Table of Contents
Since the late 1970s I have owned 57 Quad electrostats in a stacked configuration. In all these years I have heard many wonderful speakers, but never has there been a construction among them that could eventually become dangerous for my hot beloved electrostats. If you drive these speakers with the right power amps – and the XA30.8 is certainly one of them – then they are capable of amazing things.
Below is a statement by Peter Walker about Stacked Quads which I borrowed from the The Quad ESL homepage:
Another thing people like to do is to use two of our panels, one above the other. This is quite reasonable because it is really a strip source, you can extend the strip source without deteriorating anything. All you do is add 6dB at the bottom and 3 dB everywhere else. It gives you a louder sound, a more impressive sound. That’s all right. Adding woofers has never been very good. [Audio Amateur, 1978]
With the exception of the last sentence, I can only confirm these statements. The Quads do definitely benefit from a subwoofer support. It even helps them to not have to transmit the frequency range below approx. 100Hz. My crossover frequency is currently 127Hz.
For the correct dimensioning of the power amplifier you will find the following note in the operating manual of the 57 Quad:
Other amplifiers if they are properly regulated (not more than 33 peak volts with any load) are unlikely to cause damage to the loadspeaker, although they may not necessarily provide the correct performance because of the very strict stability requirements.
The maximum voltage per speaker should therefore not exceed 33Vp. Each loudspeaker is individually driven by one channel of a dual-mono ES4. So the single Quad has an amplifier power of about 100W at 8Ω available and the maximum voltage is about 44Vp. If you look at the impedance curve – see above – an output stage at about 13kHz must be able to drive a load of about 2Ω – very strict stability requirements. The XA30.5/.8 with its maximum output current of 20A is able to do this without any problems, it even drives two ESL’s connected in parallel without any problems – that’s how I operated the prototypes of this power amplifier in the beginning.
A good overview of the advantages of the stacked configuration can be found on the homepage The Quad ESL.
A Stacked Quad consists of two 57 Quad electrostats per channel (see above) arranged in a frame one above the other. The lower speaker is installed upside down. The racks are self-built and based on various templates / projects from the Internet.
Construction Details of the Frames
The design and construction of these wonderful frames was done by my father.
As I wrote above a Stacked Quad consists of 2 Quad ESL 57 per channel which are arranged in a rack one above the other. The lower speaker is mounted upside down to achieve a uniform curvature of both speakers.
There are three different ways to operate the speakers:
1. One Power Amplifier Channel with Speakers connected in Series
It is usually not a good idea to drive two speakers in series, the impedance is never really identical and so one speaker is supplied with more power than the other. Nevertheless it is a possibility to drive the Stacked Quad, especially since the very low impedance at about 13kHz has little effect. With the ES1 I used the Stacked Quads exactly in this way.
2. One Power Amplifier Channel with parallel connected Speakers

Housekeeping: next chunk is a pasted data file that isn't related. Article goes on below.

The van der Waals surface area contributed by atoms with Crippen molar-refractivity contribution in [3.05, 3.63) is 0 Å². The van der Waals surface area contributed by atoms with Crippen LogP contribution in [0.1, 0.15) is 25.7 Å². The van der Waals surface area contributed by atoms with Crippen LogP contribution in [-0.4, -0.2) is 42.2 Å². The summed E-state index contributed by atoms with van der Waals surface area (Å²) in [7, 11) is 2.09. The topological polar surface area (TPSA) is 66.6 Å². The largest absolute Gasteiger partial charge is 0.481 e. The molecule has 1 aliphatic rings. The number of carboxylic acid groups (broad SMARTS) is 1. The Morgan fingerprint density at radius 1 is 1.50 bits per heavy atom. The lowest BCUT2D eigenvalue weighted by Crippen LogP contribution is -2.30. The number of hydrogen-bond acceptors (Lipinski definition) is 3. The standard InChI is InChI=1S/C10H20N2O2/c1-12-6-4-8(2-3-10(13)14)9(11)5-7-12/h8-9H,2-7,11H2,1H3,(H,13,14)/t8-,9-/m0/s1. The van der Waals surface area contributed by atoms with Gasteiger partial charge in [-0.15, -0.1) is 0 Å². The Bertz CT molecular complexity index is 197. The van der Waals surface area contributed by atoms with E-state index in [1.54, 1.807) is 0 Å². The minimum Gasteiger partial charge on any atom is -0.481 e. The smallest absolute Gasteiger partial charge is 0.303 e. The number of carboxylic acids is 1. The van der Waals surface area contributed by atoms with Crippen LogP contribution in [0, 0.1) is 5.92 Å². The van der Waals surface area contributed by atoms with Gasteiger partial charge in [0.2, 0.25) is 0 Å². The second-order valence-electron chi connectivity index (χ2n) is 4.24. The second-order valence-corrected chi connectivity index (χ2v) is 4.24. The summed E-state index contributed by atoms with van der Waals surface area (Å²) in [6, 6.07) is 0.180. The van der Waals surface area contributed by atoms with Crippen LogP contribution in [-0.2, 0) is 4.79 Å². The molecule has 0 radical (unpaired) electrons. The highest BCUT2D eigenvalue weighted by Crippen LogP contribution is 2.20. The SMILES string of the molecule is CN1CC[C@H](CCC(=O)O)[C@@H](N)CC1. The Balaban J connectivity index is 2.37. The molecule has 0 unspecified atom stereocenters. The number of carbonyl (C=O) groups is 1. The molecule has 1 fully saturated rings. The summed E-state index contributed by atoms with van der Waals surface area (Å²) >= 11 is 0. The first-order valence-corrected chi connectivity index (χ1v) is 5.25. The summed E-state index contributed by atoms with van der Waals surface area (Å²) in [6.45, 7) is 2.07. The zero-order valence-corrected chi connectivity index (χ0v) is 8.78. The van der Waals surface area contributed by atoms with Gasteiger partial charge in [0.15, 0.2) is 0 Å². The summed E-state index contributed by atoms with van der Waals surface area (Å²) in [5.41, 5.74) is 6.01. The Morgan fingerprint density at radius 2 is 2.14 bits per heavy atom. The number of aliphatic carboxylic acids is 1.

This is the correct connection when using one power amplifier channel. Now the two loudspeakers receive exactly the same signal and the tolerances in impedance do not have a significant effect. However, the impedance is particularly low at approx. 13kHz, the total impedance is half of the original when two identical impedances are connected in parallel. An output stage that can handle this must be able to drive very low impedances. This is one of the reasons why I don’t really consider a tube power amp for the Stacked Quads.
3. One Power Amplifier Channel per Speaker
In my opinion, this is the ideal way. I operate my Stacked Quads in exactly this mode. I take one stereo power amplifier per channel with both inputs connected in parallel and then connect one speaker to each power amplifier channel. But you need a power amplifier that can drive low impedances – the low impedance at about 13kHz remains, but does not have as much effect as under 2.
Over the years I have tried out a lot of power amplifiers on my Stacked Quads. There were also some very well known tube power amplifiers, but none could really convince me.
The power amps of Quad – e.g. the 303 or the 405 – work without problems, but are not really the audiophile optimum. I can’t understand the hype around the 303, you give away so much of the performance of the speakers with these amplifiers.
I still have vivid memories of the Mark Levinson ML2 from days gone by who did a wonderful job, but at that time they were in unattainable regions in terms of budget. The Stacked Quad was operated at that time with one ML2 per channel, whether in the variant 1 or 2, I can not say more today.
The first time I was really happy with a power amp at the Stacked Quads was with the Firstwatt Aleph J replicas. But only in the variant 3. One channel of this power amplifier is a bit overloaded with a parallel connection of 2 Quads. This 25W single-ended Class A power amplifier is certainly a best-buy. Unfortunately it is not a supersymmetrical bridged circuit. A correspondingly designed version of the Aleph J – thus an Aleph JX – would certainly be a further improvement.
It became really good with the replicas of the Pass Labs XA30.5/.8 which seems to be made for these speakers. They are able to drive a parallel connection. However, I also prefer the variant 3 with this power amplifier – already because of my very positive experiences with this variant with the Aleph J. With these power amps and the revised Stacked Quads you are very far ahead!